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“Should the trail-running community do more to encourage diversity among its participants?”


Why do we choose to run on trails? Sure, we all love nature, we enjoy getting away from the auto exhaust and noise, and we cherish the time we have on the trails with our thoughts.

But I think the biggest reason some of us choose trail running over the roads (and the track and the treadmill) is that the trails give us more of the unknown. There’s a lot more unpredictability when we head off road, and that makes the running more interesting.

For example, when I do a 10 mile run in town, I pretty much always know what’s in store. I know when and where the traffic is going to be the heaviest, I know the timing of the stop lights, and if I check the weather forecast before I head out then I know how to dress and whether to bring along a water bottle.

But if I drive 20 minutes to my favorite trailhead and do a 10 mile run in the foothills, I can never be sure of what my experience will be. What wildlife am I going to see? How are my legs going to feel on some of the longer climbs? What condition will the trail be in? How much colder or windier is it going to be once I climb to  the high point of the trail loop? What do I need to do to keep myself prepared for those uncertainties?

Trail running is really all about the unknown; about potentially being faced with something you’ve never considered before. Day to day life seems to be lacking in unpredictability, so running on trails give us the rare opportunity to learn more about ourselves and how we respond to the unknowns.

That’s why encouraging diversity among trail runners is important.

When we run with different people, we’re giving ourselves more opportunities to experience something new and something unknown. Everyone brings something unique about themselves to the trail.

Different ages, genders and ethnicities are certainly elements of diversity that the sport probably lacks a bit of right now. But those aren’t the only types of diversity that we’re lacking. What trail running also seems to be missing is diversity in terms of attitude and outlook.

Check out the people standing next to you on your next group trail run or at your next trail race. Aren’t we all kind of the same? Sure, there might be a range of ages, ethnicities, and body types in the group….. but don’t we all kind of seem pretty similar?

The vast majority of us are wearing expensive shoes, hi-tech clothing, and triple-polarized sunglasses. If it’s a long run then most of us are carrying a fancy hydration solution. (Heck…. even if it’s a short run a lot of folks are probably still using that fancy back.) And that chorus of “beeps” when we all start our running watches with the step down the path demonstrates that we’re all following the same basic script and taking the same view of the run.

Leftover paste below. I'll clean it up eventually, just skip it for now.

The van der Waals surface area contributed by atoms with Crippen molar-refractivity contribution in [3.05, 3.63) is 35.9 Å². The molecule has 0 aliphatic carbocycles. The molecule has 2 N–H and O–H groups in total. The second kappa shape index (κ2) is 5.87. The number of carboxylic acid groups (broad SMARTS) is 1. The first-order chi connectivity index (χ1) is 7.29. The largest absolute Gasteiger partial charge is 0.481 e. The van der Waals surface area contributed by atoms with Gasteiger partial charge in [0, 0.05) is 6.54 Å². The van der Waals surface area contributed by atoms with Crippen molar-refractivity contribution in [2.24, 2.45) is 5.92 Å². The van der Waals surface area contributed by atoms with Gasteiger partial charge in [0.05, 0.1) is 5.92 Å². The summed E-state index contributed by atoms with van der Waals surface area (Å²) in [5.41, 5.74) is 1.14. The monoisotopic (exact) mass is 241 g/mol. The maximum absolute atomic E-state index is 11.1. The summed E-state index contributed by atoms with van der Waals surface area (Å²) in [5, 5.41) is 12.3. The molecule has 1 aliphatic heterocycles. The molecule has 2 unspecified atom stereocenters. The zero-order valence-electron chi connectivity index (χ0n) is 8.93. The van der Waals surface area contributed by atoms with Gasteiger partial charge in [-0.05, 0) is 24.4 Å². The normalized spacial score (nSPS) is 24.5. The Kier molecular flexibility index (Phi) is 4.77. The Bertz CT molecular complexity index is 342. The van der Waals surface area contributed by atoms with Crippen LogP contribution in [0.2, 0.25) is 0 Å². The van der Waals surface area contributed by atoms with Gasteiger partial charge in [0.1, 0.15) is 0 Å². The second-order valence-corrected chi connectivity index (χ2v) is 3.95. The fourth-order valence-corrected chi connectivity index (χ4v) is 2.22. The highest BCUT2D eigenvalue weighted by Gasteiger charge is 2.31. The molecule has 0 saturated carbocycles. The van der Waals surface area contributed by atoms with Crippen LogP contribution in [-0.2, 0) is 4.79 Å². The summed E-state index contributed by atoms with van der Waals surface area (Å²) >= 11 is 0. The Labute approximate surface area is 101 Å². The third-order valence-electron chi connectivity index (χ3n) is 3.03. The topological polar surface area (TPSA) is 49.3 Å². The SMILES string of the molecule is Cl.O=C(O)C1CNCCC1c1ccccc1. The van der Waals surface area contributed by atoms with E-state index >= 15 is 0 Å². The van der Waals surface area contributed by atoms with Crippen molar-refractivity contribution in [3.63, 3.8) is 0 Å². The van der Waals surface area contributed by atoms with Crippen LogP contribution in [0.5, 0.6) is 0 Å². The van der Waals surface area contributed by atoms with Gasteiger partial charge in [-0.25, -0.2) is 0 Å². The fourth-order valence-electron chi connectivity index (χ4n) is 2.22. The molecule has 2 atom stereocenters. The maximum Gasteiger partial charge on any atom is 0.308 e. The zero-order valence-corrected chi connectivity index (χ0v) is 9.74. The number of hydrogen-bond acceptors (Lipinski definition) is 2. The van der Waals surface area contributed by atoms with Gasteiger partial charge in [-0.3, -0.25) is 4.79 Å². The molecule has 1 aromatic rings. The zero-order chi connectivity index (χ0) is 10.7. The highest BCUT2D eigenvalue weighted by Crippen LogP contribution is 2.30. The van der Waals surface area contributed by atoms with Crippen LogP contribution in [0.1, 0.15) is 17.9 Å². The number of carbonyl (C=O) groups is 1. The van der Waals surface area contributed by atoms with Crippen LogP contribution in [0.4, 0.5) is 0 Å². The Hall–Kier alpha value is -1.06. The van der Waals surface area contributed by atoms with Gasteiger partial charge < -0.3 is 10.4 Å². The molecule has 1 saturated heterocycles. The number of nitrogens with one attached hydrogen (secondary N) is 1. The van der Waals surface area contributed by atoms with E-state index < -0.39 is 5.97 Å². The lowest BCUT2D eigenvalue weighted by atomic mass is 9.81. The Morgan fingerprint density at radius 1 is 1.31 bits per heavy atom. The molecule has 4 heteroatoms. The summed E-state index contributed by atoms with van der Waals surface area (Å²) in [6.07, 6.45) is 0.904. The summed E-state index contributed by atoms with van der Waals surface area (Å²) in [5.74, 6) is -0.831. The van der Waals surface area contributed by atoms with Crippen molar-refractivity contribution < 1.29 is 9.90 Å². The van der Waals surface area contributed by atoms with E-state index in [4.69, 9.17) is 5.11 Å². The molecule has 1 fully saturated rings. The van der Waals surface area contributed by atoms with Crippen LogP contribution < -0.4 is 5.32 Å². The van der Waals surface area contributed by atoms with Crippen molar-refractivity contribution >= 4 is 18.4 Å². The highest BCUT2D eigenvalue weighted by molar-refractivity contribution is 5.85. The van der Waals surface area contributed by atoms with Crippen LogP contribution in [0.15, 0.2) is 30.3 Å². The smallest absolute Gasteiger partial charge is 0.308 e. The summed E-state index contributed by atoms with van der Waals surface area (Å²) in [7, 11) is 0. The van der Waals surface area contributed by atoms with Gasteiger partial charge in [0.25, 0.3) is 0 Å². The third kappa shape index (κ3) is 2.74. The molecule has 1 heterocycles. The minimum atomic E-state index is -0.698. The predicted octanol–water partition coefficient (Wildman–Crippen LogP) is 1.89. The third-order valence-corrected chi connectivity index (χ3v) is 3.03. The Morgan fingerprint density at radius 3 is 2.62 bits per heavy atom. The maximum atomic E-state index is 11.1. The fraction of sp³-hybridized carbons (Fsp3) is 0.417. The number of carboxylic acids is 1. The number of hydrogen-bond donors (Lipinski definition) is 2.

I suppose there’s comfort to be found in that near uniformity, because it makes us feel like we’re with people who understand us, and can relate to the reasons we love to run. It’s a nice change from the confused looks we often get from family members, co-workers, and even spouses (basically most of the rest of the world) when we talk about trail running.

But what about trail runners who have little interest in racing, or who aren’t “training” for anything at all? What about folks who just want to be outside, and maybe power hike or jog up the trail without regard to their foot strike or their average pace? I can’t help but feel like we could use more of these attitudes to help balance things out a bit.

For that matter, what about people who have no interest in running with a watch? There are still runners out there who don’t keep a training log, or who otherwise don’t really know what their weekly or monthly mileage is, right? What about folks for whom the names Kilian or Anton don’t ring a bell? What about folks who bought their running shoes at a big box sporting goods store, or simply have a single pair of shoes they use to run regardless of terrain? What about the runners who’ll leave the hydration pack at home and just drink from a stream? What about folks who haven’t yet formed an idea of what trail running means to them?

Shouldn’t we be doing more to welcome these runners? I think spending time with other types of runners open us up to the possibility of getting more out of our own experience than just being able to comparing race histories and PRs with someone who’s closer to our own temperament.

And maybe sharing the trails with different types of runners might help reduce our growing obsession with times and numbers and course records and FKTs and Strava segments — all of which seem to be taking a bit of the mystery and a bit of the “crazy” out of trail running. I think we could benefit from seeing a wider variety of people, and a wider variety of attitudes and viewpoints, on the trails. It certainly couldn’t hurt.